The Most Affordable Prepaid Smartphone & Data Services in the U.S.

If you’re planning a trip to the U.S. or you’re a local wanting to avoid an expensive monthly plan, here are some of the best options for prepaid SIM cards in the U.S., including options for both voice and data plans, as well as data-only plans.

First things first: I’ll only be covering options which use either T-Mobile or AT&T’s networks, as they’re the only two national networks which use GSM, the standard used by the rest of the world and thus compatible with many more devices, including those of basically anyone visiting from overseas. For locals in the U.S., know that one of the big advantages of GSM is that it means you can buy any “unlocked” device and use it on either of these networks, or in most any country in the world, just by popping in a SIM card. In short, service is tied to the SIM card — not to the phone.

It gets more complicated when you add data into the picture. While T-Mobile and AT&T both use this same GSM standard and even the same GSM frequencies for 2G, they use different frequencies for 3G, so assuming you want high speed data, this means your device might be better suited for one network over the other. Here’s where it will help if you find out what 3G frequency bands your device supports:

  1. Go to
  2. Use the search box in the upper right to look up the model of your phone. If you’re not sure, look in “About phone” in settings if you’re using Android, or if your battery is removable, try looking under the battery for a model number. Or ask a tech-savvy friend.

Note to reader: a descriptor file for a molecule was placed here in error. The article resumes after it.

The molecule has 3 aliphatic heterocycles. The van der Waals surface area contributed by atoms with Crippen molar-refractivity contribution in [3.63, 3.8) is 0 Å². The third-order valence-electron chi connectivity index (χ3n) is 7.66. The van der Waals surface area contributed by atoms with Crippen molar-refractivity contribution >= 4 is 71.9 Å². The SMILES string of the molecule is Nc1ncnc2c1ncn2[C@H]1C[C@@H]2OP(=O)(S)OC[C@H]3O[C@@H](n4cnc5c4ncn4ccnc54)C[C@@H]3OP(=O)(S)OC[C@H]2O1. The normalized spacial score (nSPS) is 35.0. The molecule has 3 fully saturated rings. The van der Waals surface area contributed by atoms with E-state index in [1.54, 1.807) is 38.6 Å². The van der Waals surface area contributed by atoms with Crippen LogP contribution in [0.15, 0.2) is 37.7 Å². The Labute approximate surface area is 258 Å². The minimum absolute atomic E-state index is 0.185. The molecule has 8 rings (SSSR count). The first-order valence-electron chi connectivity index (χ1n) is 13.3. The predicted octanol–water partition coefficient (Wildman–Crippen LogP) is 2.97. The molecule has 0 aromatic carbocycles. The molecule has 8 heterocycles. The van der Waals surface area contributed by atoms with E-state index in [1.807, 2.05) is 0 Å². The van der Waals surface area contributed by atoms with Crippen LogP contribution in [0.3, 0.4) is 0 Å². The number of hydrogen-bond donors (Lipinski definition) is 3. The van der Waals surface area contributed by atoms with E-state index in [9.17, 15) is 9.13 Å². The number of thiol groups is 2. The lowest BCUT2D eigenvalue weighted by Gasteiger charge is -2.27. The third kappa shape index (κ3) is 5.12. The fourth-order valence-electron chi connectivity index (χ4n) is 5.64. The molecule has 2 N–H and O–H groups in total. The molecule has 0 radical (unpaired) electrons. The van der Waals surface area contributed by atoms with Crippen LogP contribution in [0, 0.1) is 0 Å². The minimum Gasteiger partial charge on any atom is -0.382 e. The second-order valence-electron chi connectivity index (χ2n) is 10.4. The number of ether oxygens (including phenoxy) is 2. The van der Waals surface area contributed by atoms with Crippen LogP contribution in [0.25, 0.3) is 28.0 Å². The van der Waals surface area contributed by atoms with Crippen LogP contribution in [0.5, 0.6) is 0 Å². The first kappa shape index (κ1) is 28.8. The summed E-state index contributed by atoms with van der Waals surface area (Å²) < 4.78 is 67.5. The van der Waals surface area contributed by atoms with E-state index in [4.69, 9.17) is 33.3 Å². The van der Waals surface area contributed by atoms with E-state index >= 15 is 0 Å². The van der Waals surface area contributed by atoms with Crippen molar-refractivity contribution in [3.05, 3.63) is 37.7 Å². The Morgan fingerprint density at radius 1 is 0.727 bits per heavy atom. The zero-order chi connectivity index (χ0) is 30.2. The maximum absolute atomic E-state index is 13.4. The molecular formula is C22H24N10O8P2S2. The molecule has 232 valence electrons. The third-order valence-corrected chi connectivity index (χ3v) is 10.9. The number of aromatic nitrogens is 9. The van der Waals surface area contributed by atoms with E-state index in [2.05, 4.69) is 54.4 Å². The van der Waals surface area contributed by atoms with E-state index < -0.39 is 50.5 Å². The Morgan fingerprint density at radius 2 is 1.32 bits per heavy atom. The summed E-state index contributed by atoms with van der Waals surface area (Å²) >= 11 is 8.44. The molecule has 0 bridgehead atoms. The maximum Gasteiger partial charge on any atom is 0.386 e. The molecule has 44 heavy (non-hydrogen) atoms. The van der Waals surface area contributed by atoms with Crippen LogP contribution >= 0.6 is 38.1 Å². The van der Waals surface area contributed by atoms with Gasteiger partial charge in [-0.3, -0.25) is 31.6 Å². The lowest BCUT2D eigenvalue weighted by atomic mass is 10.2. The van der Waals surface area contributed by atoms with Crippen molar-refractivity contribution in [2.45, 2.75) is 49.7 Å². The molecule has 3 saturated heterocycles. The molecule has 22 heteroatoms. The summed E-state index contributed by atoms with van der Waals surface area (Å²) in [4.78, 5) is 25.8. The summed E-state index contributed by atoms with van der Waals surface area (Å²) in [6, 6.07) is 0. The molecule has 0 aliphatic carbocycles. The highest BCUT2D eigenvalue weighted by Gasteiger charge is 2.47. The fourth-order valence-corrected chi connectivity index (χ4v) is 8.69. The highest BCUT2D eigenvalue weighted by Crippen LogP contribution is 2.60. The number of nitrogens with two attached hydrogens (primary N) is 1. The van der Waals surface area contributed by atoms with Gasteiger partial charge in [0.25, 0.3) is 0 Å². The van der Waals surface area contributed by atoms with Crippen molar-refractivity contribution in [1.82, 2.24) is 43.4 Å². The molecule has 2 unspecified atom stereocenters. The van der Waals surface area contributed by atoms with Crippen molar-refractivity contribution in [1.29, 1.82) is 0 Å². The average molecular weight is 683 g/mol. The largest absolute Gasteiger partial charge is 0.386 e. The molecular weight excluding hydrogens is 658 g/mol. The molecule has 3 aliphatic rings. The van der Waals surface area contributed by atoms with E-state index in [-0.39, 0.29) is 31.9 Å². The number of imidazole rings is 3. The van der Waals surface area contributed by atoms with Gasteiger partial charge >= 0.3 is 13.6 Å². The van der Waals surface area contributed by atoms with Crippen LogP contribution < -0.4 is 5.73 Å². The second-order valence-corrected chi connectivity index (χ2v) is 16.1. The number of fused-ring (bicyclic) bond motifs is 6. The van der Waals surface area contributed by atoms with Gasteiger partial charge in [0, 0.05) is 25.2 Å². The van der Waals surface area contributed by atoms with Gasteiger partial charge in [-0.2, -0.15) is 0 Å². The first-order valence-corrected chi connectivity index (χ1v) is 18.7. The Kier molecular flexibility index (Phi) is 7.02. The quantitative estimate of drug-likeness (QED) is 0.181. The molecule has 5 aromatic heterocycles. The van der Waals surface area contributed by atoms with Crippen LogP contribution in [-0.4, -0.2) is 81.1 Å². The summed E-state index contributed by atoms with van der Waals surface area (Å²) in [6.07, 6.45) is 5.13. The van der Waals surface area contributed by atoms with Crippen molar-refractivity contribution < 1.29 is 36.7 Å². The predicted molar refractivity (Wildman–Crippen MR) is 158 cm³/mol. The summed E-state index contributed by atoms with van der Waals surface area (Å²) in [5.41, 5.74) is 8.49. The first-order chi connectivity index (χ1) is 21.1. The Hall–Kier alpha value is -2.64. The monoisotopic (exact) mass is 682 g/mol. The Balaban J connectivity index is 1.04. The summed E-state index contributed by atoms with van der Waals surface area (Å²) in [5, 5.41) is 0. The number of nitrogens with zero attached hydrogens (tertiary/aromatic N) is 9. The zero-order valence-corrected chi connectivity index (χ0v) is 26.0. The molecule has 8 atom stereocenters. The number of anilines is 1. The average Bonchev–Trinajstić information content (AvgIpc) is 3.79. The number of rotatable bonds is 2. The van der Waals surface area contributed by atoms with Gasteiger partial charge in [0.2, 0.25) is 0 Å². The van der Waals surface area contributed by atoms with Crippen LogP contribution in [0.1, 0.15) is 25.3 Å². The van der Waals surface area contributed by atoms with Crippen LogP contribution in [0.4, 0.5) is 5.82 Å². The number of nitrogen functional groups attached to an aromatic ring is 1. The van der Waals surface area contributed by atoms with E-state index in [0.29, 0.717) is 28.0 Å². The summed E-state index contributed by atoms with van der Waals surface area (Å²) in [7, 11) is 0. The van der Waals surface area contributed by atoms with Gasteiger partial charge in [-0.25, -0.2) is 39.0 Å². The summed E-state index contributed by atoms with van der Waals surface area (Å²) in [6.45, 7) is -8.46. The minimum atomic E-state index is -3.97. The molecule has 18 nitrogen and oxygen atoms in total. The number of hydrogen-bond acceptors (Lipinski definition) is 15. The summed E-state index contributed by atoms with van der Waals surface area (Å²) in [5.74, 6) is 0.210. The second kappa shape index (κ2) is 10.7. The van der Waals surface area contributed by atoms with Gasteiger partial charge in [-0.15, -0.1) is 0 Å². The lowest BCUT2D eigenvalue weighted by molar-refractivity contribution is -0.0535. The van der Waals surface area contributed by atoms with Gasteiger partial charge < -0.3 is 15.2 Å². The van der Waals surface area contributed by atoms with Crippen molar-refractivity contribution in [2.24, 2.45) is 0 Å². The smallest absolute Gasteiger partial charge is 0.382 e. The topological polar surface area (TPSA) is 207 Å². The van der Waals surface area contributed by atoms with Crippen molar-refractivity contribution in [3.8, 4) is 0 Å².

3. Once you find your phone on GSMArena, look in the section titled “3G Network”.
  • If the numbers listed include 1700, your phone is compatible with T-Mobile’s network.
  • If the numbers listed include 850 and 1900, your phone is compatible with AT&T’s network.

If you’re outside the U.S. and you only see 900 and 2100 under 3G Network, your phone won’t work on 3G in the US. However, if you look on the line that says 2G, it will probably say “GSM 850 / 900 / 1800 / 1900”. As long as it includes the numbers 850 and 1900, your phone will at least work on 2G — which means you can make calls and send texts no problem, but data access will be quite slow.

If your not sure what phone you have or can’t figure out what bands it supports, and you plan on using data, you may be best off going with a service that uses AT&T’s network, as the bands they use are generally more well supported on phone sold internationally than T-Mobile’s. You will, however pay more for it, so you may want to consider buying a cheap T-Mobile-branded smartphone (often under $100 these days) if you’ll be in the U.S. for an extended period.

A quick note on LTE (or “true 4G”): the frequency problem is such a mess that I won’t even get into it other than to say that if you bought an LTE-capable device outside of North America, you should assume it won’t work with the U.S. LTE frequences, so you’ll be on 3G or 2G (above). Some newer flagship models are exceptions.

Now, on to the services.


LycaMobile (T-Mobile network) – The cheapest option for “pay as you go”

LycaMobile is a virtual operator that uses the T-Mobile network for their service, and they’ve got the best rates out there if you don’t want to bother with any plans or packages. You buy credit which gets deducted on a per use basis.

  • Calls: 2c/min (outgoing and incoming) — Update: rumor has it that this will soon change to 5c/min
  • Texts: 4c/text — outgoing only (incoming texts are free)
  • Data: 6c/MB of data at up to 4G speeds